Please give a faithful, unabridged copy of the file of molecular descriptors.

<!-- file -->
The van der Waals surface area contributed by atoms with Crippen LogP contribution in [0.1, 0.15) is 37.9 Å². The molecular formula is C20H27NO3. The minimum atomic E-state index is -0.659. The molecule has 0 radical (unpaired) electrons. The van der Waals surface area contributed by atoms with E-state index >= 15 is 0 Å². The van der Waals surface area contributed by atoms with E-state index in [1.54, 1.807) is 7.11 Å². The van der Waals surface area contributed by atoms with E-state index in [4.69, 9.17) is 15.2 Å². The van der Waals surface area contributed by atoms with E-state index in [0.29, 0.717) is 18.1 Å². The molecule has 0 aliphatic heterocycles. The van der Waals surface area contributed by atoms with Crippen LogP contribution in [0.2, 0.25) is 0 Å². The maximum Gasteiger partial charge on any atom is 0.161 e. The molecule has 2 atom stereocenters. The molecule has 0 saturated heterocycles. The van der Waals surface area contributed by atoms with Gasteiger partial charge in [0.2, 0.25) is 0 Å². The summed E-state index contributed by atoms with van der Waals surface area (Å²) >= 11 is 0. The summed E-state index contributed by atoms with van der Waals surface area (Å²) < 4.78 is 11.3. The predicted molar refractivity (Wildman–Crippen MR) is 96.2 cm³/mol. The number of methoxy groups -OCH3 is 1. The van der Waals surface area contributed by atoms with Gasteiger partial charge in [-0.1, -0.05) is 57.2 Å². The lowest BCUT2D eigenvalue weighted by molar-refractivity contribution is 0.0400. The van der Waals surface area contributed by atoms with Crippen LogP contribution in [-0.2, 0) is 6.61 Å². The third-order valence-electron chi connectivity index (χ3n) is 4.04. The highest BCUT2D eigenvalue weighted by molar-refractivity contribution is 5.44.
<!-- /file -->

The van der Waals surface area contributed by atoms with Crippen LogP contribution in [0.1, 0.15) is 37.9 Å². The molecular formula is C20H27NO3. The minimum atomic E-state index is -0.659. The molecule has 0 radical (unpaired) electrons. The van der Waals surface area contributed by atoms with E-state index >= 15 is 0 Å². The van der Waals surface area contributed by atoms with E-state index in [1.54, 1.807) is 7.11 Å². The van der Waals surface area contributed by atoms with E-state index in [4.69, 9.17) is 15.2 Å². The van der Waals surface area contributed by atoms with E-state index in [0.29, 0.717) is 18.1 Å². The molecule has 0 aliphatic heterocycles. The van der Waals surface area contributed by atoms with Crippen LogP contribution in [0.2, 0.25) is 0 Å². The maximum Gasteiger partial charge on any atom is 0.161 e. The molecule has 2 atom stereocenters. The molecule has 0 saturated heterocycles. The van der Waals surface area contributed by atoms with Gasteiger partial charge in [0.2, 0.25) is 0 Å². The summed E-state index contributed by atoms with van der Waals surface area (Å²) >= 11 is 0. The summed E-state index contributed by atoms with van der Waals surface area (Å²) < 4.78 is 11.3. The predicted molar refractivity (Wildman–Crippen MR) is 96.2 cm³/mol. The number of methoxy groups -OCH3 is 1. The van der Waals surface area contributed by atoms with Gasteiger partial charge in [-0.1, -0.05) is 57.2 Å². The lowest BCUT2D eigenvalue weighted by molar-refractivity contribution is 0.0400. The van der Waals surface area contributed by atoms with Crippen LogP contribution in [-0.2, 0) is 6.61 Å². The third-order valence-electron chi connectivity index (χ3n) is 4.04. The highest BCUT2D eigenvalue weighted by molar-refractivity contribution is 5.44.